According to Wagner, CUFI is completely aligned to AIPAC, the pro-Israel U.S. lobby, and “defends a hard-right maximalist Israeli agenda: They support Israel having control of all of the West Bank and Gaza because ‘God gave it to the Jews exclusively.’”
CUFI also fully supports the Israeli settler movement, Wagner said, and financially underwrites the relocation of European Jews to illegal settlements because Israel is “their land” promised them by God.
At the February 2006 launch of CUFI, Hagee stated that Christians United for Israel “will [soon] have organized offices in every state in the union, mobilizing every Christian and whoever will work with us on a pro-Israeli agenda.”
By mid-July of last year, Wagner said, Hagee had 3,500 CUFI supporters “deployed to every congressional office in Washington, pressing for more arms to be sent to Israel [during the Israeli-Hezbollah war] but also calling for the U.S. to attack Iran [because Hagee sees war with Iran as a prelude to Armageddon].”
In San Antonio last October, more than 10,000 CUFI supporters gathered to work on their political platform and strategies. Among the key conference presenters was former CIA director James Woolsey, a close supporter of AIPAC and outspoken opponent of the peace movement and of churches active in it.
Hagee coined the term “Islamofascist” at CUFI’s founding conference, Wagner noted, “and within a week [President] Bush was using it, then [former Secretary of Defense Donald] Rumsfeld.”
Wagner said his two greatest concerns about Christian Zionism—which claims to count up to 100,0000 evangelical believers around the world—is that it is extremely Islamophobic and anti-islamic, and that it projects a militant image of Christianity throughout the world.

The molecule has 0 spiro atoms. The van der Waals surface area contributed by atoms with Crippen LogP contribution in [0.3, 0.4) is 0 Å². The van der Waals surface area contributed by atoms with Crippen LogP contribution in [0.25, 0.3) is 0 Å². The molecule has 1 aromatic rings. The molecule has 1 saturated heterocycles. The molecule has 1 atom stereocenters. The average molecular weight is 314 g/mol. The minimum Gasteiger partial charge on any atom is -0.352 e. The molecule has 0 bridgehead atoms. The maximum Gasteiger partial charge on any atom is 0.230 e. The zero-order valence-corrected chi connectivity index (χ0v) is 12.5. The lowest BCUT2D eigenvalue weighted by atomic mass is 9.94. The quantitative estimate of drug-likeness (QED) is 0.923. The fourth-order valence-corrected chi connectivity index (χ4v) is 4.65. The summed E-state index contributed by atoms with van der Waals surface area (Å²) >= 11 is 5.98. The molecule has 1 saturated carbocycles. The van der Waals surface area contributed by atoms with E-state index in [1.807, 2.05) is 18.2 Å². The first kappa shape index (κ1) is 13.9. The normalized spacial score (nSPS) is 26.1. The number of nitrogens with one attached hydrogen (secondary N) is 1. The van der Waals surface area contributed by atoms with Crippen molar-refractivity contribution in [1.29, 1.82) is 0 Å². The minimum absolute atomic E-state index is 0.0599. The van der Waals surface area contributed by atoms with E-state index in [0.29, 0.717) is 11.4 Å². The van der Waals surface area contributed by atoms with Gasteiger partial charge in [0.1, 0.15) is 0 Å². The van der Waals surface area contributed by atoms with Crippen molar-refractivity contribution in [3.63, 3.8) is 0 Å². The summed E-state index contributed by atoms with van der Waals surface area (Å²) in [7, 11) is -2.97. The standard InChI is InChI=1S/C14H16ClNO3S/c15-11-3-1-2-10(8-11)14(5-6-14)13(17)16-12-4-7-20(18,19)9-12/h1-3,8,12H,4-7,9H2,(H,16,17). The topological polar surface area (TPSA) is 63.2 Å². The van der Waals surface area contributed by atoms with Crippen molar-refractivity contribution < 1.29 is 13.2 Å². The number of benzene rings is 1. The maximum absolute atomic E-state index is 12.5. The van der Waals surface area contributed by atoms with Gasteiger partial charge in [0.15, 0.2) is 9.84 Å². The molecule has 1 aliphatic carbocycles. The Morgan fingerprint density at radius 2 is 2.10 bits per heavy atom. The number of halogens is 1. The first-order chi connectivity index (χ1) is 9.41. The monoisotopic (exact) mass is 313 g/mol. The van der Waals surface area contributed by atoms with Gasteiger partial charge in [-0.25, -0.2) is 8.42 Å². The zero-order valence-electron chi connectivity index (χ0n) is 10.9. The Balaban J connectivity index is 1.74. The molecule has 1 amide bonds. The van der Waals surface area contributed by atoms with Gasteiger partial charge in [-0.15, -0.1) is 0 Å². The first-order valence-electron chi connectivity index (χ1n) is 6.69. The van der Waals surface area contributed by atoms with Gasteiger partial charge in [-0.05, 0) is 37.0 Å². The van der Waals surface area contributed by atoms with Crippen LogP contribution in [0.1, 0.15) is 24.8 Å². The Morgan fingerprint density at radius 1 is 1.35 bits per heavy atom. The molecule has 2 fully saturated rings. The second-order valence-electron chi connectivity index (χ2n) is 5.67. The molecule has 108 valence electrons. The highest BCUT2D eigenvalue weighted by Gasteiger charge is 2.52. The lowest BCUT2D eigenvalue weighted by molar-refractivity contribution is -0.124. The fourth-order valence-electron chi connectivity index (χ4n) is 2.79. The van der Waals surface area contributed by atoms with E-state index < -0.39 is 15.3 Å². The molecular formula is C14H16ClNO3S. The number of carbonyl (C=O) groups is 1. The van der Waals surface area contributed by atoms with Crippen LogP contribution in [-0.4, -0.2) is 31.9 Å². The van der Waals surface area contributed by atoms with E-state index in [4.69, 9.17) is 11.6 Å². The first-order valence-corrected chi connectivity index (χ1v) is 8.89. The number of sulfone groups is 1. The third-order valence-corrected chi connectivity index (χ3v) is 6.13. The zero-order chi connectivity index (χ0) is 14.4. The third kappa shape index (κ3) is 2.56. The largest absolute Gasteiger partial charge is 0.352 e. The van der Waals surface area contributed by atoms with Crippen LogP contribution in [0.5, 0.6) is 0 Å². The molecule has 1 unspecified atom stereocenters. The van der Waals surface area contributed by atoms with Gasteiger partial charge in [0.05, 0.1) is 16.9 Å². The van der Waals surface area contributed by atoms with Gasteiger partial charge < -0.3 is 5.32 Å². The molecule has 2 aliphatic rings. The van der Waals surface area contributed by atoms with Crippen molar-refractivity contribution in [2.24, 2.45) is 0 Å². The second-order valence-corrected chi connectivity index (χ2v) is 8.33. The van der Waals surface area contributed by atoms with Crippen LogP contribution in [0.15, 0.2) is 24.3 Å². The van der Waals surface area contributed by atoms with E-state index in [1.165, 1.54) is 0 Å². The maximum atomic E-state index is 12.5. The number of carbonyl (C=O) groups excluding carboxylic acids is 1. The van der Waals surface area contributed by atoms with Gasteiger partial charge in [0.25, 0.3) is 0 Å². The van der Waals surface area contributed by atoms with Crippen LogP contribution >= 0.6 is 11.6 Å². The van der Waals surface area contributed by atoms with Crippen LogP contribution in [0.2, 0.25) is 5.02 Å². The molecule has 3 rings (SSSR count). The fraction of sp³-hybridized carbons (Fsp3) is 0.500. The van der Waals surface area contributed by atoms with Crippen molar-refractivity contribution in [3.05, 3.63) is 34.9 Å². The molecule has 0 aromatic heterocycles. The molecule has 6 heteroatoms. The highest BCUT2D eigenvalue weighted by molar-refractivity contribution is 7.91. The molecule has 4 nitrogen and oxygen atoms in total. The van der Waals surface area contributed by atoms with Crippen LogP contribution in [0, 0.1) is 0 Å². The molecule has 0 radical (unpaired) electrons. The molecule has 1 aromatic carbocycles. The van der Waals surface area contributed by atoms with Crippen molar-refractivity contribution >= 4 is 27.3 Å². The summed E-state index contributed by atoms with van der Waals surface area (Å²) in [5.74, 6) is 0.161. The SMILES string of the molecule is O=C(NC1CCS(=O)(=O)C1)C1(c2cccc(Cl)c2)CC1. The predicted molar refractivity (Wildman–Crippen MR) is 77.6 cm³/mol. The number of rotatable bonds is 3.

“What [Christian Zionists] are projecting is a Western white, militant Zionist image of Christianity into the region,” Wagner said. “And what this does is give global Muslims, and global Christians, the impression that Christianity is really a militant, Crusader type of religion. In the end, even Jesus comes back in warrior fashion!”
In fact, he said, Christian leaders in the Holy Land are so worried about Christian Zionism’s harmful effects in the region that Catholic, Lutheran and Orthodox church leaders invited Wagner and a group of other experts to speak to them and help them inform their people about the movement’s dangers and its impact on the Muslim world.
Christian Zionism seriously damages Christian-Muslim and Christian-Jewish relations, especially in the Middle East. But what is even more worrisome, Wagner warned, is that because the resources of movement leaders like Falwell, Robertson and Hagee include worldwide missionaries and media outlets, they “have the reach to inflame the entire region.”
Pat Morrison writes from Dayton, Ohio. She has covered the Middle East, especially Israel/Palestine, extensively.
What Christian Zionists Believe
Christian Zionism centers on a literal and fundamentalist interpretation of five biblical beliefs—beliefs, it should be noted, that are not shared by most mainline Protestant churches, or by Roman Catholic or Orthodox Christians—and not even by many moderates who consider themselves Evangelicals.
Its core Bible interpretations are:
- That God’s covenant with Israel is eternal (including the promise of “the land” belonging to Israel in perpetuity;
- That God’s plan was always the redemption of Israel as God’s chosen people. When Israel rejected Christ, the Christian church replaced Israel, but only temporarily. At the Rapture, the church will again disappear and Israel will again become God’s primary agent in the world;